SharePoint search is awesome. It gives you the ability to search content inside of SharePoint, as well as outside of it. Plus, it gives you the ability to search for other employees in your organization. And quite easily!
Though, what it also gives you is a window into your organization’s disorganization. How many times have you taken a look into Active Directory only to find that users have job titles like “Mgr”, “Manager”, “Senior Manager”, etc.? One person’s naming convention is rarely ever exactly like someone else’s.
Now what happens if users actually want to refine these results. Say they want to pull back a list of all managers. They’d need to create a query similar to this:
Not very intuitive, is it?
Another option is to go back to your IT department and ask them to standardize this naming convention. Which wouldn’t be that difficult of a task for them, except they are already over worked and don’t really have time for another non-mission critical task.
So what does that leave? How about trying out a custom entity extractor? What is that you say? A custom entity extractor is a keyword mapping for a managed property, allowing you to customize the search refiner. In laymen’s terms, it’s a way for us to map our unstructured data (Mgr, Manager, Senior Manager) into a single term (Manager). Which allows you to add it as a search refiner so you can easily filter on just the “Managers”.
For our tutorial, I’m going to use baseball as an example. Our people search returns the following players.
Each player has a unique job title, “Designated Hitter”, “Right Field”, and “Second Base”. We want to search for these players by “Infield” or “Outfield”. This would be akin to having “Mgr” / “Manager” / “Senior Manager” as job titles and wanting to filter by just “Manager” or “Partner”.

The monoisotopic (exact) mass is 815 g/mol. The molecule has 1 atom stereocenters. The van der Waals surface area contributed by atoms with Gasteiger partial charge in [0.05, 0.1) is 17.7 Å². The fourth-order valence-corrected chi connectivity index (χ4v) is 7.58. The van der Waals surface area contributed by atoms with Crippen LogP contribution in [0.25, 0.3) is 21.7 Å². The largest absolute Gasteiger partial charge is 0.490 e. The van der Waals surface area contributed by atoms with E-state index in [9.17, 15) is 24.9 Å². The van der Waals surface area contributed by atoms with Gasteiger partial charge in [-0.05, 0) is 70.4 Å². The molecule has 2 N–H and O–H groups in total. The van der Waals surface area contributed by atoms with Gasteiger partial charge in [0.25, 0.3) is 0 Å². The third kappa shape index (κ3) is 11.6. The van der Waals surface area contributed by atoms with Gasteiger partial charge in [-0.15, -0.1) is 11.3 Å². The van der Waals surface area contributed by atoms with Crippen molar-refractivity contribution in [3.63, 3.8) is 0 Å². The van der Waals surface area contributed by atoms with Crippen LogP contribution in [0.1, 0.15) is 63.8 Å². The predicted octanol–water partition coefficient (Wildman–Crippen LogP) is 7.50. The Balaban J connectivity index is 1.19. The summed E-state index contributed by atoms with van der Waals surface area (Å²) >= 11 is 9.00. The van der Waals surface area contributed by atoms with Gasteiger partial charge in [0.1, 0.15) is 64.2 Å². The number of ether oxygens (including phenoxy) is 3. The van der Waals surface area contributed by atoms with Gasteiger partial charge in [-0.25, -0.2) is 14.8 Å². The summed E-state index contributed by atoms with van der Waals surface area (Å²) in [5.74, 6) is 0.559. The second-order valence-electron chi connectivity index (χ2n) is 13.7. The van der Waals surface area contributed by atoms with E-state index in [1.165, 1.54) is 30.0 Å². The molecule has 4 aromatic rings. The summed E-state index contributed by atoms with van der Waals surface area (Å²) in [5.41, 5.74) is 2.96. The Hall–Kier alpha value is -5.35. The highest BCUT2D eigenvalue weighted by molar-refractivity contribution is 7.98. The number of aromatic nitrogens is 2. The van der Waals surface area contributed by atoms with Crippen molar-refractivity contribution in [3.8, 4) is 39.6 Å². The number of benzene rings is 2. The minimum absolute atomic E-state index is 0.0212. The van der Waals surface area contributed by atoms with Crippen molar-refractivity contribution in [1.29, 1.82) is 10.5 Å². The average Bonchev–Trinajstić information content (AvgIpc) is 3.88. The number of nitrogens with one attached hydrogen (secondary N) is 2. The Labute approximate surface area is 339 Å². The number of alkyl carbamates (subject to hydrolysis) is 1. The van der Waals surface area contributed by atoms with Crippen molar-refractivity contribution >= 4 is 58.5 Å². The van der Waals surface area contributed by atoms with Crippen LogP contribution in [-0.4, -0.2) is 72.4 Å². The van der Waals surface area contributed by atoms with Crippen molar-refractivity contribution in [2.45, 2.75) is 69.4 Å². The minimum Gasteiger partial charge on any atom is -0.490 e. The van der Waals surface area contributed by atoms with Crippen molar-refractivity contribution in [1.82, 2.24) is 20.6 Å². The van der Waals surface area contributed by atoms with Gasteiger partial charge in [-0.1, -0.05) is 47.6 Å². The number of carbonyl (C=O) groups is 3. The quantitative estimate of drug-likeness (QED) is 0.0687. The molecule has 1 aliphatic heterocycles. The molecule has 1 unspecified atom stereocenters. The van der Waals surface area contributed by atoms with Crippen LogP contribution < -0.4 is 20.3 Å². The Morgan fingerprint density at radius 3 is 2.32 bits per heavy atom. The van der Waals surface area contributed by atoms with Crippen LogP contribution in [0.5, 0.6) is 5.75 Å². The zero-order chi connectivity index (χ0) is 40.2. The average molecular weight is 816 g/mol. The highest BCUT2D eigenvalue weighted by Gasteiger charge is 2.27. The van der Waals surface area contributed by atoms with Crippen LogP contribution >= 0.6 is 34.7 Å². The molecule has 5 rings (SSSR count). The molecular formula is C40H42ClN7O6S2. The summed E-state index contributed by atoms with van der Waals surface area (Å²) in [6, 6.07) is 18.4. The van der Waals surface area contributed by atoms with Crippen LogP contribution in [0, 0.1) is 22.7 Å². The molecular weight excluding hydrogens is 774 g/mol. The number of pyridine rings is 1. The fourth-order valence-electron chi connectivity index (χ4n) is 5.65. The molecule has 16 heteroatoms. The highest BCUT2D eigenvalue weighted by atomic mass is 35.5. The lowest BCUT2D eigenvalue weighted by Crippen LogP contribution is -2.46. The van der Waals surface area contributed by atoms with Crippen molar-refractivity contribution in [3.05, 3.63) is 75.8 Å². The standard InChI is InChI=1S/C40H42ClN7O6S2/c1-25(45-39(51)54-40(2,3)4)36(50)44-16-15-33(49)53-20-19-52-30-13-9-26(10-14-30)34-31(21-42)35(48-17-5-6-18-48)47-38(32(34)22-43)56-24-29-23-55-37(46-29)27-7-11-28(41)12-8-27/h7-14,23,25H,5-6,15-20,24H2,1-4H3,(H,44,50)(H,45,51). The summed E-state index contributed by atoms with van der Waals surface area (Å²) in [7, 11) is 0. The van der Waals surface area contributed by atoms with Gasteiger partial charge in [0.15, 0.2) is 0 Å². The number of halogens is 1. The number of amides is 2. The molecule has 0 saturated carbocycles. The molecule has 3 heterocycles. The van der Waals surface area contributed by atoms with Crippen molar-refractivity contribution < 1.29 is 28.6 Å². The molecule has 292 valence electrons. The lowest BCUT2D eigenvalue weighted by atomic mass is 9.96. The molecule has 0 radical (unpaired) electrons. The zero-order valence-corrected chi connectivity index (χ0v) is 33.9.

Create the Custom Extraction Dictionary
First we need to create our Custom Extraction Dictionary. This a comma separated (CSV) file which will define our mappings. I’m going to name this PositionsDictionary.csv and have all the infield positions map to “Infield” and all the outfield positions map to “Outfield”.
Import the Dictionary
Next we will need import the dictionary into our search application. Here is where we need to decided what type of extract it is. Should “First Base” match exactly to our values in AD, or should it just match part of it, and is it case sensitive? You can view the different types over on TechNet. For this example we will be using the Word Extraction type which is case-insensitive and matches the full word exactly. Run the following PowerShell cmdlet as an administrator on your SharePoint box:
|$searchApp = Get-SPEnterpriseSearchServiceApplication
Import-SPEnterpriseSearchCustomExtractionDictionary -SearchApplication $searchApp
The FileName argument needs to be a UNC path. The DictionaryName argument needs to be exactly whats defined on TechNet (if you follow the link above). And if done correctly you will see a “Dictionary imported successfully”.
Map the Property
We now have to link our dictionary / mappings to the Job Title managed property. To do this, head over to the Search Service Application in Central Administration. Click on “Search Schema” link in the left navigation, which is found under “Queries and Results”, and search for the managed property “JobTitle”, and click on it to edit it. Then scroll down to the “Custom Entity Extraction” section.
This is where we need to link our managed property to the dictionary. Since we used the first Word Extraction dictionary, we need to check it off. If you used a different one, you will need to choose that one instead. Click “Ok”, and run a full crawl.
Add the refiner
Since we cannot change the default People Search page, I’ve created an exact replica of the People Search page in my Search Center, and changed the “People” link to that new page. The only difference, is that in my refinement webpart, I used “WordCustomRefiner1″ instead of “JobTitle”, which I also gave it Display Name of “Job Title” just like the actual JobTitle managed property.
Click “Ok” and Save / Check In / Publish the People Search page.
Now to test it out. If we do our search again, you can see that we just have two different job titles, “Infield” and “Outfield”. Which we can refine our results based on that.
And just like that, we’ve managed to filter our employees exactly as we desired without updating Active Directory or bothering IT.